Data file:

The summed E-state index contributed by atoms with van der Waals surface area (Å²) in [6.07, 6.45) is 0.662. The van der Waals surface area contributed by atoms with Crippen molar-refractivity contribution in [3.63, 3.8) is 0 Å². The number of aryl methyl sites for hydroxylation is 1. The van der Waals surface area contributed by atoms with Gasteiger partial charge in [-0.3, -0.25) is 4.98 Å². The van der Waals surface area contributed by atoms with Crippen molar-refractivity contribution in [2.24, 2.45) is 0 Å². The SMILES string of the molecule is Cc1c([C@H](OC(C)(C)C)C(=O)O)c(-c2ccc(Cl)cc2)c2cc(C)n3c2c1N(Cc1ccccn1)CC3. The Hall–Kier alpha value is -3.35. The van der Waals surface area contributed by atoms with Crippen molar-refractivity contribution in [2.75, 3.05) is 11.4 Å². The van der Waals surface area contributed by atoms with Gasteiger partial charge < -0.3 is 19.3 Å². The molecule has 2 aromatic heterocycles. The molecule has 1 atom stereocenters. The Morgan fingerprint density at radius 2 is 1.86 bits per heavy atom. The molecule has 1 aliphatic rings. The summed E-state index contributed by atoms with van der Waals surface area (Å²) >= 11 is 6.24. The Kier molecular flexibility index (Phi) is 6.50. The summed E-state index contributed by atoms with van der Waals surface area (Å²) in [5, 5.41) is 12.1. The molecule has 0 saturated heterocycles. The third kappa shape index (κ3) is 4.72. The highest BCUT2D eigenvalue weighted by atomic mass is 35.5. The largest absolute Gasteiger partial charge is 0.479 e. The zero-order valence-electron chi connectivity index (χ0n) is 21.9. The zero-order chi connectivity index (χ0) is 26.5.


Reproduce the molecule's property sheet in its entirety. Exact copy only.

The summed E-state index contributed by atoms with van der Waals surface area (Å²) in [6.07, 6.45) is 0.662. The van der Waals surface area contributed by atoms with Crippen molar-refractivity contribution in [3.63, 3.8) is 0 Å². The number of aryl methyl sites for hydroxylation is 1. The van der Waals surface area contributed by atoms with Gasteiger partial charge in [-0.3, -0.25) is 4.98 Å². The van der Waals surface area contributed by atoms with Crippen molar-refractivity contribution in [2.24, 2.45) is 0 Å². The SMILES string of the molecule is Cc1c([C@H](OC(C)(C)C)C(=O)O)c(-c2ccc(Cl)cc2)c2cc(C)n3c2c1N(Cc1ccccn1)CC3. The Hall–Kier alpha value is -3.35. The van der Waals surface area contributed by atoms with Crippen molar-refractivity contribution in [2.75, 3.05) is 11.4 Å². The van der Waals surface area contributed by atoms with Gasteiger partial charge < -0.3 is 19.3 Å². The molecule has 2 aromatic heterocycles. The molecule has 1 atom stereocenters. The Morgan fingerprint density at radius 2 is 1.86 bits per heavy atom. The molecule has 1 aliphatic rings. The summed E-state index contributed by atoms with van der Waals surface area (Å²) >= 11 is 6.24. The Kier molecular flexibility index (Phi) is 6.50. The summed E-state index contributed by atoms with van der Waals surface area (Å²) in [5, 5.41) is 12.1. The molecule has 0 saturated heterocycles. The third kappa shape index (κ3) is 4.72. The highest BCUT2D eigenvalue weighted by atomic mass is 35.5. The largest absolute Gasteiger partial charge is 0.479 e. The zero-order valence-electron chi connectivity index (χ0n) is 21.9. The zero-order chi connectivity index (χ0) is 26.5.